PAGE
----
Many homeowners who purchase a fixer-upper say it was because they believed they’d save money. But they actually end up spending about the same or more than if they had opted for a move-in-ready home, according to a new study from Porch, a home remodeling website.
Porch surveyed more than 1,000 homeowners about recent repairs to their homes. More than one-third of respondents said they lived in fixer-uppers.
On average, respondents who bought a move-in-ready home paid just over $250,000, while respondents who bought fixer-uppers paid slightly under $200,000. But after renovations, fixer-upper homeowners tended to spend a total, on average, of nearly $247,000 if they actually were able to stay on budget. Fixer-upper homeowners who went over budget tended to spend more than $25,000 over than what a move-in-ready home would have cost them ($275,741 total).
Consumers are being drawn to fixer-uppers. Thirty-seven percent of those surveyed say that home improvement TV shows influenced their decision to take on a fixer-upper. The most influential shows, according to the survey, were “Grand Designs,” “Million Dollar Decorators,” “Flipping Out,” “Design on a Dime,” and “Rehab Addict.”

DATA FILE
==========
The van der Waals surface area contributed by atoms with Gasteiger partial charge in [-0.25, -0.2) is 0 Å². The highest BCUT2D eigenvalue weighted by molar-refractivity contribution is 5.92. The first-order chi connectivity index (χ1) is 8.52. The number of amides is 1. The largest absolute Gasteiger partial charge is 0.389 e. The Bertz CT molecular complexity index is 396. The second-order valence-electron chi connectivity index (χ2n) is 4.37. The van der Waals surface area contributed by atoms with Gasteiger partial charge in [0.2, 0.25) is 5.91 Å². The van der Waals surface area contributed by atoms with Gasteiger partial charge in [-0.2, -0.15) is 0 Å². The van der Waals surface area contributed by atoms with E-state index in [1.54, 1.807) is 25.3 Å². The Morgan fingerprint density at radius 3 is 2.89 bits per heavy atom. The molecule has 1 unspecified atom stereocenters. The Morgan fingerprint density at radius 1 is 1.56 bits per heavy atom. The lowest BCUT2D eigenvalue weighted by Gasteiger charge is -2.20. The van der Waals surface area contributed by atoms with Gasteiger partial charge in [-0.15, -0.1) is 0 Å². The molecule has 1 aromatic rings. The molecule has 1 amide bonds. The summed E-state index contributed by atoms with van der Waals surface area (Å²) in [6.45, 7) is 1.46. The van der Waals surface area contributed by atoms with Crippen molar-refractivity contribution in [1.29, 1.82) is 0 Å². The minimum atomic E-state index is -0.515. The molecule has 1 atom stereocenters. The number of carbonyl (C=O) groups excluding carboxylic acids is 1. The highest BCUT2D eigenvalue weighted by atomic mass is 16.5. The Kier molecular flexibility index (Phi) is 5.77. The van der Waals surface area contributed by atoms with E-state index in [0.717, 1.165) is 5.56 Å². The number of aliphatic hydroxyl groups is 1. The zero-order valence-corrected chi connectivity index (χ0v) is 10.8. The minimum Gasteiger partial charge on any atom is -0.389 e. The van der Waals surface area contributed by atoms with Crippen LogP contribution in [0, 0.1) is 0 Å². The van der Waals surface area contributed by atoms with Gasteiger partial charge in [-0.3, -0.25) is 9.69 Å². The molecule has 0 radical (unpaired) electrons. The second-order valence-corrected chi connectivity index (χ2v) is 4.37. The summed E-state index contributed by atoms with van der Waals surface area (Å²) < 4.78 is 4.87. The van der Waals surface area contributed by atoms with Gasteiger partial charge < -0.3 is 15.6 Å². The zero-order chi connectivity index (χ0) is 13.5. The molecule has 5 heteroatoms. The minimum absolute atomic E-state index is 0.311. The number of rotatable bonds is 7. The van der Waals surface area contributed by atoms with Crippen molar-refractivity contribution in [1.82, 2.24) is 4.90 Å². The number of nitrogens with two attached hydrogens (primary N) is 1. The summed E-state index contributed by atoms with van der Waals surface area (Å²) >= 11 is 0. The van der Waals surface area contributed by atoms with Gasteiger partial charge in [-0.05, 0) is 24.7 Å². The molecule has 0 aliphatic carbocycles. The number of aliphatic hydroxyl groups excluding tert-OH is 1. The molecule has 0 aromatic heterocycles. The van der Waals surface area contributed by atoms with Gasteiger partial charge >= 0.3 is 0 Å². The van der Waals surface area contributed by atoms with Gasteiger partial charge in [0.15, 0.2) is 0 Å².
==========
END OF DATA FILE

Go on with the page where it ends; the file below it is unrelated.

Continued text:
Staying on budget when fixing up a fixer-upper proves a challenge. Forty-four percent of respondents said they went over budget. The following were the top projects that most caused homeowners to go over budget:
- New HVAC
- New appliances
- New flooring
Source: “Turnkey Homes vs. Fixer Uppers,” Porch.com (June 2019)